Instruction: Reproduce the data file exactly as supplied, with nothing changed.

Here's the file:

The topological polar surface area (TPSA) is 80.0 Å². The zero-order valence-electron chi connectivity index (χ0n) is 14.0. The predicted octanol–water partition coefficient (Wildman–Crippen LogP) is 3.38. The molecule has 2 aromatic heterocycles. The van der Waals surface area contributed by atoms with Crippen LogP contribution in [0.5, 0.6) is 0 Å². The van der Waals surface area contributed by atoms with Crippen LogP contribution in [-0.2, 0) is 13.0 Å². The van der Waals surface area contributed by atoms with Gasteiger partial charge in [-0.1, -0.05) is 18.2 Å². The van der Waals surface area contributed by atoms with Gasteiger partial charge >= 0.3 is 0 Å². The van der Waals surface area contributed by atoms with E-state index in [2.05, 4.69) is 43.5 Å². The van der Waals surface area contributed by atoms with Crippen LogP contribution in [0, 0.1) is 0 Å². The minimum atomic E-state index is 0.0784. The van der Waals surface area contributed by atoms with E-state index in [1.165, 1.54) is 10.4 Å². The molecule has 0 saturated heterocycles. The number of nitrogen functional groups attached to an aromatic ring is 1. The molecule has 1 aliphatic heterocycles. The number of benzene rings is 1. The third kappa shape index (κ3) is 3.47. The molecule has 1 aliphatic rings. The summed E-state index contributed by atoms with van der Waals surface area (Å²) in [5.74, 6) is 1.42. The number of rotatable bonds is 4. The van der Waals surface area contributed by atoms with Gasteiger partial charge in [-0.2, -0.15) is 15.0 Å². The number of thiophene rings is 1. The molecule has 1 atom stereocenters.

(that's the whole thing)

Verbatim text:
The topological polar surface area (TPSA) is 80.0 Å². The zero-order valence-electron chi connectivity index (χ0n) is 14.0. The predicted octanol–water partition coefficient (Wildman–Crippen LogP) is 3.38. The molecule has 2 aromatic heterocycles. The van der Waals surface area contributed by atoms with Crippen LogP contribution in [0.5, 0.6) is 0 Å². The van der Waals surface area contributed by atoms with Crippen LogP contribution in [-0.2, 0) is 13.0 Å². The van der Waals surface area contributed by atoms with Gasteiger partial charge in [-0.1, -0.05) is 18.2 Å². The van der Waals surface area contributed by atoms with Gasteiger partial charge >= 0.3 is 0 Å². The van der Waals surface area contributed by atoms with E-state index in [2.05, 4.69) is 43.5 Å². The van der Waals surface area contributed by atoms with Crippen LogP contribution in [0, 0.1) is 0 Å². The minimum atomic E-state index is 0.0784. The van der Waals surface area contributed by atoms with E-state index in [1.165, 1.54) is 10.4 Å². The molecule has 0 saturated heterocycles. The number of nitrogen functional groups attached to an aromatic ring is 1. The molecule has 1 aliphatic heterocycles. The number of benzene rings is 1. The third kappa shape index (κ3) is 3.47. The molecule has 1 aliphatic rings. The summed E-state index contributed by atoms with van der Waals surface area (Å²) in [5.74, 6) is 1.42. The number of rotatable bonds is 4. The van der Waals surface area contributed by atoms with Gasteiger partial charge in [-0.2, -0.15) is 15.0 Å². The number of thiophene rings is 1. The molecule has 1 atom stereocenters.